Gretsch Guitars: The Big Twang
Originally published in Guitar World, September 2009
From Bo Diddley to the Beatles to U2, Gretsch Guitars have been a key part of rock and roll’s big explosion. Guitar World celebrates more than 125 years of the company’s universal magic.
The infinite cool of Gretsch guitars operates on many levels. First there’s the look of the things: stylish, graceful, a little bit over the top in the ornamentation department but generally more proud than pimped. Bristling with gleaming, chunky control knobs and mysterious switches, a well-appointed Gretsch is a grown-up guitar. Classic Gretsch models, like the elegant White Falcon, the venerable Country Gentleman and the racy Silver Jet, are icons of American design. To use a word no longer in use, but very much current at the time these instruments were conceived, these are “snazzy” guitars.
Then there’s the tone—warm and round, but also edgy and commanding. Gretsches twang like nothing else on earth. They also purr seductively when you back off on the master volume control.
The Gretsch sound had a lot to do with launching rock and roll. These guitars were the choice of original Fifties hellcats like Bo Diddley, Eddie Cochran and Duane Eddy. Gretsch’s popularity went ballistic in the Sixties when the Beatles’ George Harrison wielded a Country Gent and Tennessean on the group’s records and live shows. Gretsch guitars became standard equipment for British Invasion hit makers and their American counterparts.
Gretsch has been an essential part of rock history ever since, heard on landmark recordings by the Who, Crosby, Stills, Nash & Young and AC/DC, among others. Today you’ll find Gretsch guitars in the hands of new-traditionalists like Jack White, Bono, the Edge, Brian Setzer, the Jayhawks, Fountains of Wayne, Rancid’s Tim Armstrong and Patrick Stump of Fall Out Boy. These sleek instruments that never seem to go out of style have also been a vital part of country, jazz and other genres.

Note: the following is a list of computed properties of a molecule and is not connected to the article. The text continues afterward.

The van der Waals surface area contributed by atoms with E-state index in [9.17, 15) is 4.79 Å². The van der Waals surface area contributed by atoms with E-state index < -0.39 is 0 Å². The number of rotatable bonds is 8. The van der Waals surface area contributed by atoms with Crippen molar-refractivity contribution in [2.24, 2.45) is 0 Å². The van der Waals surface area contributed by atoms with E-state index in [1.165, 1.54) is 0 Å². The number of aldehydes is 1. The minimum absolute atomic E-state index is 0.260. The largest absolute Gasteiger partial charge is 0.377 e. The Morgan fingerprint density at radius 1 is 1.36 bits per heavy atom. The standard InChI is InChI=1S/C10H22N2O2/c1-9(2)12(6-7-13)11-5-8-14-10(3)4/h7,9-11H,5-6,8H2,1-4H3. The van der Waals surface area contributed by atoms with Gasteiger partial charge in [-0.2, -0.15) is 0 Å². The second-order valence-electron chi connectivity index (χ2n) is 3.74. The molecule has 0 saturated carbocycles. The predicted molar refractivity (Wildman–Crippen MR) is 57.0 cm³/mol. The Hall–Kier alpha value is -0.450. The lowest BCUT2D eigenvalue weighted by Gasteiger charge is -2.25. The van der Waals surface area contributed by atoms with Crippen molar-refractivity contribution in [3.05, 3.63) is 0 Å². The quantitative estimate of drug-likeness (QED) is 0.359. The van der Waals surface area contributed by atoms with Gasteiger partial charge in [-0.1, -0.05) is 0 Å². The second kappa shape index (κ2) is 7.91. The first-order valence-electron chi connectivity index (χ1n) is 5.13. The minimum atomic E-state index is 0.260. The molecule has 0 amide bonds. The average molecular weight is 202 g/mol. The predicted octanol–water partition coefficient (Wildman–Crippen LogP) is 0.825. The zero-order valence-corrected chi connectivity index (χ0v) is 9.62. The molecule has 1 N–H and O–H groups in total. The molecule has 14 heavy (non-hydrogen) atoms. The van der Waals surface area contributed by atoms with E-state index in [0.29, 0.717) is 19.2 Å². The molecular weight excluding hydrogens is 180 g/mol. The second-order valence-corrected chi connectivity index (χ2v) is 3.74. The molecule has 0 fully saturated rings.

That’s a lot of music history for one company, but then Gretsch has been around for 126 years now. Although the company is presently part of the vast Fender empire, there’s still a Gretsch at the helm. Fred Gretsch III is the great grandson of the company’s founder, Friedrich Gretsch. In running Gretsch’s daily operations he is assisted by his wife of many years, Dinah.
Fred says, “There’s a very strong thread of family running throughout Gretsch history, from Grandpa, my dad, my uncle, and me and Dinah. We have a daughter who works in the office here with us as well, and grandchildren in college now who are also interested in working in the business. Growing up, I had a chance to work with the guys who developed the Gretsch guitar recipes of the Thirties, Forties and Fifties that turned out to be real hits. We’re being faithful to those recipes, which are now more than 50 years old.”
From Germany to Brooklyn
The origins of Gretsch are an archetypal New York story. Friedrich Gretsch arrived in the city from Mannheim, Germany, in 1873. He worked briefly for a drum and banjo manufacturer, but by 1883, he’d Americanized his first name to Fred, started the Fred Gretsch Manufacturing Company in Brooklyn and began to build a product line that included drums, banjos, tambourines and toy instruments.
When Friedrich Gretsch died suddenly in 1895, leadership passed on to Friedrich’s eldest son, Fred—known as Fred Sr.—who was only 15 at the time. Fred III says, “Even though my grandfather was only 15 in 1895, my great grandmother brought him into the business, rather than closing it down. My great grandmother must have been a heck of a businesswoman: the mother of seven children and helping a 15-year-old son to run the company. Together they brought the business forward.”
Mandolins were added to the line in 1900, and in 1916 the Fred Gretsch Mfg. Co. built new headquarters for itself, a 10-story building at 60 Broadway in Brooklyn. Like most other early 20th century manufacturers of string instruments, Gretsch became increasingly involved in guitar making during the Twenties and Thirties as guitars eclipsed banjos as the instrument of choice for dance band rhythm sections. During the Twenties, these Gretsch-made guitars were marketed under the Rex and 20th Century brand names. But in 1933, the first guitars bearing the Gretsch name hit the marketplace: the American Orchestra Series of archtops and a line of flattops that included the Broadkaster.
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